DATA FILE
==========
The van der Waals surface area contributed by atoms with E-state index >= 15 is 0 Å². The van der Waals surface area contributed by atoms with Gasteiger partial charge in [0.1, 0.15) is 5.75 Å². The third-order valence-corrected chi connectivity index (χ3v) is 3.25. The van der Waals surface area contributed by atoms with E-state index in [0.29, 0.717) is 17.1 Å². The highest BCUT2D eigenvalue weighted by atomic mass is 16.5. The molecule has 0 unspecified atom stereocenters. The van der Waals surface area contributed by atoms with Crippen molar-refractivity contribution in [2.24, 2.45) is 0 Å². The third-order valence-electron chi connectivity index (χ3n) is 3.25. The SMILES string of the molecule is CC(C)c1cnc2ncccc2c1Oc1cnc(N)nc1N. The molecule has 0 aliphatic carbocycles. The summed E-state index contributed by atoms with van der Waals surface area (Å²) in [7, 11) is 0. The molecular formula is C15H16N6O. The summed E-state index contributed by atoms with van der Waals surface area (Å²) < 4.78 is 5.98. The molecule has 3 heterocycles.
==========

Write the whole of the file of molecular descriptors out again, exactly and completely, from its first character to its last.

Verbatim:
The van der Waals surface area contributed by atoms with E-state index >= 15 is 0 Å². The van der Waals surface area contributed by atoms with Gasteiger partial charge in [0.1, 0.15) is 5.75 Å². The third-order valence-corrected chi connectivity index (χ3v) is 3.25. The van der Waals surface area contributed by atoms with E-state index in [0.29, 0.717) is 17.1 Å². The highest BCUT2D eigenvalue weighted by atomic mass is 16.5. The molecule has 0 unspecified atom stereocenters. The van der Waals surface area contributed by atoms with Crippen molar-refractivity contribution in [2.24, 2.45) is 0 Å². The third-order valence-electron chi connectivity index (χ3n) is 3.25. The SMILES string of the molecule is CC(C)c1cnc2ncccc2c1Oc1cnc(N)nc1N. The molecule has 0 aliphatic carbocycles. The summed E-state index contributed by atoms with van der Waals surface area (Å²) in [7, 11) is 0. The molecular formula is C15H16N6O. The summed E-state index contributed by atoms with van der Waals surface area (Å²) < 4.78 is 5.98. The molecule has 3 heterocycles.